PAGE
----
#PeriodPaath: An Open Letter – Menstruation

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My name is Sparshika Tripathi and I am from Indirapuram Public School.

“Menstrual blood is the only source of blood that is not traumatically induced. Yet in modern society, this is the most hidden blood and the most disgusted one.”

This quote by Judy Grahan clearly suggests the sick thought process of people around the world. In India, even after so many years of independence and the presence of a lot of so called ‘educated people’, menstruation is a still a taboo. What is the soul reason that this mindset of people continues to prevail?

The answer is quite simple but a bit scary. It is because people are not aware of the facts. In a recent study it was found that 71% of the girls in India report having no knowledge of menstruation before their first period. Furthermore, 71% of women report their incapability to afford sanitary pads. Many girls and women follow cultural practices and perpetuate taboos and regard period as dirty.

Sir, it is quite funny how we worship women and yet don’t provide them with adequate and sufficient facilities for something as natural as periods. Not only this, but also periods are thought of as a concern to only women and not men. I, as a student firmly believes that it is high time now that the government along with the youngsters should take necessary steps towards removing menstruation as a taboo and a better menstrual hygiene.

Starting off some schemes similar to ‘Beti Bachai, Beti Padhao’ could be a great step towards the problem. Advertisement about various types of products used during menstruation and how it is very normal and natural should also act as a bridge between the distant mindsets of people. Women should also be made aware about the Menstrual waste disposal techniques such as burning, buying, waste segregation etc.

Considering another dimension of this problem, the boys should also be educated on such topics, the reason being that the single parent fathers, husbands ,brothers will be able to help their girls with the same.  Due to myths, prejudices and discrimination it definitely is difficult to talk about menstruation with men. However, by engaging them into group discussions and regular meetings it is possible to change their perception and make them aware about their roles regarding this issue.

Proper sex education in schools can also help adolescent girls and boys to discover their sexual identity and protect themselves from sexual abuse, STDs  and make them aware about how to take care of their personal hygiene.To overcome these issues male teachers and members of the house should also support women by providing them a safe environment and privacy.

Sanitary pads should be distributed for free to encourage families to buy them and also to make them aware.

As a citizen of this country who will have to vote in some years, I firmly believe that menstrual hygiene should be promoted by implementing a course of menstrual hygiene management. Also, adolescents should be encouraged at school levels to practice safe and hygienic behaviours.

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A former Assistant Secretary with the Ministry of Women and Child Development in West Bengal for three months, Lakshmi Bhavya has been championing the cause of menstrual hygiene in her district. By associating herself with the Lalana Campaign, a holistic menstrual hygiene awareness campaign which is conducted by the Anahat NGO, Lakshmi has been slowly breaking taboos when it comes to periods and menstrual hygiene.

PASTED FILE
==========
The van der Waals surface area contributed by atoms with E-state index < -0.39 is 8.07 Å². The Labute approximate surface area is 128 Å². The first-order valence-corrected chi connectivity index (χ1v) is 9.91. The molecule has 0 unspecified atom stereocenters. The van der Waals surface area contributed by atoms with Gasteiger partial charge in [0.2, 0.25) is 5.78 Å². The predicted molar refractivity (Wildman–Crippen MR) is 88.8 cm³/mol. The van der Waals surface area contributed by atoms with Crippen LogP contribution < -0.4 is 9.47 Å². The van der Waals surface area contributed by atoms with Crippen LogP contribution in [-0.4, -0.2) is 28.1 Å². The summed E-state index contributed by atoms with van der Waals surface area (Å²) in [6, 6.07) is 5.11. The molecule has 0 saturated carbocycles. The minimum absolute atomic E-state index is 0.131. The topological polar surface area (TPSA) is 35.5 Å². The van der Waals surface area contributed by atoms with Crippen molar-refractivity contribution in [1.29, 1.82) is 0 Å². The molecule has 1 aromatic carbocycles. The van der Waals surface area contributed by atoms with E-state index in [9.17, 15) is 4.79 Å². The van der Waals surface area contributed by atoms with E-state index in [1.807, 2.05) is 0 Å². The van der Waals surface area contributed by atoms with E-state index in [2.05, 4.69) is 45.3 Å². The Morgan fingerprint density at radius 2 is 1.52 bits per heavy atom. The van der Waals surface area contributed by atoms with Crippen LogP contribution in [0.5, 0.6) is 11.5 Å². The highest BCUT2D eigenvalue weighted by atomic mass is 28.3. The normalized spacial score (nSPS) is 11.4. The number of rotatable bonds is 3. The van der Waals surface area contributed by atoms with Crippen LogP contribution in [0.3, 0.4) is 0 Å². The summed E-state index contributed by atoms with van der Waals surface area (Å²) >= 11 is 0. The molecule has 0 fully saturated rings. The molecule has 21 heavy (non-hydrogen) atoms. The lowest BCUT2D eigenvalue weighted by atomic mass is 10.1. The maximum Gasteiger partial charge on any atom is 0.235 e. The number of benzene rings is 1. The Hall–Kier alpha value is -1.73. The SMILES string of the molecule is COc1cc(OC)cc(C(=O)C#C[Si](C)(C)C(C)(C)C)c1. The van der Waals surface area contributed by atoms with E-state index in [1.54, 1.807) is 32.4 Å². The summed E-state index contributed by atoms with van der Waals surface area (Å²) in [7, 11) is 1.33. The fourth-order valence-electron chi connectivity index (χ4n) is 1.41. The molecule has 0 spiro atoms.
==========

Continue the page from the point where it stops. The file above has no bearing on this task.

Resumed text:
A Gender Rights Activist working with the tribal and marginalized communities in india, Srilekha is a PhD scholar working on understanding body and sexuality among tribal girls, to fill the gaps in research around indigenous women and their stories. Srilekha has worked extensively at the grassroots level with community based organisations, through several advocacy initiatives around Gender, Mental Health, Menstrual Hygiene and Sexual and Reproductive Health Rights (SRHR) for the indigenous in Jharkhand, over the last 6 years.

Srilekha has also contributed to sustainable livelihood projects and legal aid programs for survivors of sex trafficking. She has been conducting research based programs on maternal health, mental health, gender based violence, sex and sexuality. Her interest lies in conducting workshops for young people on life skills, feminism, gender and sexuality, trauma, resilience and interpersonal relationships.

A Guwahati-based college student pursuing her Masters in Tata Institute of Social Sciences, Bidisha started the #BleedwithDignity campaign on the technology platform Change.org, demanding that the Government of Assam install
biodegradable sanitary pad vending machines in all government schools across the state. Her petition on Change.org has already gathered support from over 90000 people and continues to grow.

Bidisha was selected in Change.org’s flagship program ‘She Creates Change’ having run successful online advocacy
campaigns, which were widely recognised. Through the #BleedwithDignity campaign; she organised and celebrated World Menstrual Hygiene Day, 2019 in Guwahati, Assam by hosting a wall mural by collaborating with local organisations. The initiative was widely covered by national and local media, and the mural was later inaugurated by the event’s chief guest Commissioner of Guwahati Municipal Corporation (GMC) Debeswar Malakar, IAS.

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